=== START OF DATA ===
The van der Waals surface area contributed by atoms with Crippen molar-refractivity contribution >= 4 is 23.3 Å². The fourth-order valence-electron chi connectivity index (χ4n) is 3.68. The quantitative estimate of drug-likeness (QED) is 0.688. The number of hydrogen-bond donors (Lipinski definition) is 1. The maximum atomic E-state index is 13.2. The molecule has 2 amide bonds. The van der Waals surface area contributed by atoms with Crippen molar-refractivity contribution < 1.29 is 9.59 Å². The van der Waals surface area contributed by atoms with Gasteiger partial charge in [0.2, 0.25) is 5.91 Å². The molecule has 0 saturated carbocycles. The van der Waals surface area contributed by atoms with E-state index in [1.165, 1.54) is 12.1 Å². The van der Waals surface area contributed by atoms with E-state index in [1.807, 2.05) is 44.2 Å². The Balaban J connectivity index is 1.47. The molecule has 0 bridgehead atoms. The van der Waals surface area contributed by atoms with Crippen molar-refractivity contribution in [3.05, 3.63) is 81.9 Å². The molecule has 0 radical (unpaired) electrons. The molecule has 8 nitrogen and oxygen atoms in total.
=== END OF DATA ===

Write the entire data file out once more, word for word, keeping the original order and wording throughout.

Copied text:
The van der Waals surface area contributed by atoms with Crippen molar-refractivity contribution >= 4 is 23.3 Å². The fourth-order valence-electron chi connectivity index (χ4n) is 3.68. The quantitative estimate of drug-likeness (QED) is 0.688. The number of hydrogen-bond donors (Lipinski definition) is 1. The maximum atomic E-state index is 13.2. The molecule has 2 amide bonds. The van der Waals surface area contributed by atoms with Crippen molar-refractivity contribution < 1.29 is 9.59 Å². The van der Waals surface area contributed by atoms with Gasteiger partial charge in [0.2, 0.25) is 5.91 Å². The molecule has 0 saturated carbocycles. The van der Waals surface area contributed by atoms with E-state index in [1.165, 1.54) is 12.1 Å². The van der Waals surface area contributed by atoms with E-state index in [1.807, 2.05) is 44.2 Å². The Balaban J connectivity index is 1.47. The molecule has 0 bridgehead atoms. The van der Waals surface area contributed by atoms with Crippen molar-refractivity contribution in [3.05, 3.63) is 81.9 Å². The molecule has 0 radical (unpaired) electrons. The molecule has 8 nitrogen and oxygen atoms in total.